By Laura Berman Fortgang on April 10, 2020
It is said that the true state of a marriage is laid bare in the face of a crisis. If it was strong, the relationship will grow stronger with the crisis. If it was already breaking, the crisis will deepen the fissures to breaking. It is the same for each of us as individuals. We are being shown what we are made of.
The current state of affairs among the crisis of the COVID-19 pandemic is laying bare our own essence. The novelty of our new “normal” is wearing off and reality is setting in. We are seeing the virus hit closer to home as beloved celebrities and people you know are being affected or passing away. Generally, we are scared and what is revealed is the state of our ability to deal with the unknown and our ability to be alone with that state.
There are so many questions and things that don’t have a clear solution right now. However, I offer you a few things to think about, journal about or discuss.
1) How are you?
I’m not asking about your physical health, but rather about your state of mind. How ARE you? Are you freaking out? Are you mildly worried? Are you relatively at peace knowing that you are controlling what you can right now?
Be with that for a few minutes. What is being revealed about your essence – your baseline of how you deal with things?
2) Who are you?
How do you show up during this time? Are you a helper? A researcher? An organizer of others? A nurturer? A hunter/gatherer? (our family’s joke about the search for toilet paper and essential items). Are you an alarmist? The rebel? The activist? The one fueled by outrage? (all are just fine.)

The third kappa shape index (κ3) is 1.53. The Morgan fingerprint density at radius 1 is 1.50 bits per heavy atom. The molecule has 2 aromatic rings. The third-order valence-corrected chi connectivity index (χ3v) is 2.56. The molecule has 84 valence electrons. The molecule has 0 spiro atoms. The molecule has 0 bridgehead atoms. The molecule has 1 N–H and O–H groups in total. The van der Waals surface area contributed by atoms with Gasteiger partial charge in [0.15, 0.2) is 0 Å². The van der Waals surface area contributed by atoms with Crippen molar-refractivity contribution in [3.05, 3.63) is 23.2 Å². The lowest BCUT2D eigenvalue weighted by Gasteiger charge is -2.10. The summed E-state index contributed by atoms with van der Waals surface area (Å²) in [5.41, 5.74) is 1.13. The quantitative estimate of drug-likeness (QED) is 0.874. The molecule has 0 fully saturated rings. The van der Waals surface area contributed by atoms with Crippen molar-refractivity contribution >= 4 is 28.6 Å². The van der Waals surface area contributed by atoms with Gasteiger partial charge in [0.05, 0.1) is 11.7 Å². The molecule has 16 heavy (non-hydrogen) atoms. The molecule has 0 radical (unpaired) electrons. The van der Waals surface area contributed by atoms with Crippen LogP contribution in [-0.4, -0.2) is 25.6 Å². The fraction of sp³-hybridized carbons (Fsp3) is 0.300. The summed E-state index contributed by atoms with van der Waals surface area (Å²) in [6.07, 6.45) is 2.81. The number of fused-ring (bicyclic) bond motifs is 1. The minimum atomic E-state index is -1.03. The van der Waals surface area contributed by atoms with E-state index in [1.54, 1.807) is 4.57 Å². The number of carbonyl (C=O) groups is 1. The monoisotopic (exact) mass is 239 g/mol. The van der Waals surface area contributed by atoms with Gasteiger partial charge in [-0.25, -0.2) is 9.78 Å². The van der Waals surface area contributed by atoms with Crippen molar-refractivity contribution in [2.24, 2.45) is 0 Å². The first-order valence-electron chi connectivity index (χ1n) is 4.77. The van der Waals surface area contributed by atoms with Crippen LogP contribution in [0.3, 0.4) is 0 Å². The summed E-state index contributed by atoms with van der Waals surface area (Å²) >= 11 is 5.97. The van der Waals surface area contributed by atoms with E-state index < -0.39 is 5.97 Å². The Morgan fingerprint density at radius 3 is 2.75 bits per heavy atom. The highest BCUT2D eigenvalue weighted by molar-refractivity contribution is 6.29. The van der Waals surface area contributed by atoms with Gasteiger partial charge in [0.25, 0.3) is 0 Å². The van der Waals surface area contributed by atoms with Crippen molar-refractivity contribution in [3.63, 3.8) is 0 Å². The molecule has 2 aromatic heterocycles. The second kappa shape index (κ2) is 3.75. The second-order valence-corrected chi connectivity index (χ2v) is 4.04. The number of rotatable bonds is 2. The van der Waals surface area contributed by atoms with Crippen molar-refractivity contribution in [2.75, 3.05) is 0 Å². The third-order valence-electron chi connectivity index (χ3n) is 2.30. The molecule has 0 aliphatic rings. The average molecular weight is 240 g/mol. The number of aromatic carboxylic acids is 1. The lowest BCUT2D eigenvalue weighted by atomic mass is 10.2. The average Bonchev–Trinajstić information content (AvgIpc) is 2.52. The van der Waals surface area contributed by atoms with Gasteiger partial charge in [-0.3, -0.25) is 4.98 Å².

What is the crisis showing you about how you show up? For me, it’s not much different than “regular life.” I’m the driver; I make sure young people get out of bed and don’t teen-sleep the day away, make sure there’s a meal every night, and herd the screen worshipers to connect as a family every night. (How much do I love them not being able to run off to friends, jobs and activities? Sorry. Not sorry). Professionally, the driver is making you think, absorb and evolve. It’s who I am. It’s what I do.
3) Who do you want to be?
If these questions are not revealing characteristics that you’re happy with or proud of, consider who you want to be. Where can you refocus your energy to practice the qualities you want to embody as you ground yourself for whatever is awaiting us?
A dear friend and colleague of mine often speaks about her aspiration to live with grace. Whenever she’s faced with a challenge, she puts her attention on handling all of it with grace, her highest value.
We are on hold. In the absence of action, there is suspension. Like the moment when the orchestra stops playing as the conductor raises both his arms in the air indicating a pause. All goes still, but there is anticipation and preparation lingering and holding, until the sudden indication that all can move forward again in a burst of sound.
For all of us, the outcome is unknown. Will there be a depression? Will the loss of life deeply impact how we can lead our lives? Will we see or want different things when we get to resume?
We don’t know. We are still in the surrender. We will be transformed by this.
Watch how and who you are being. It’s the best preparation for what is to come.
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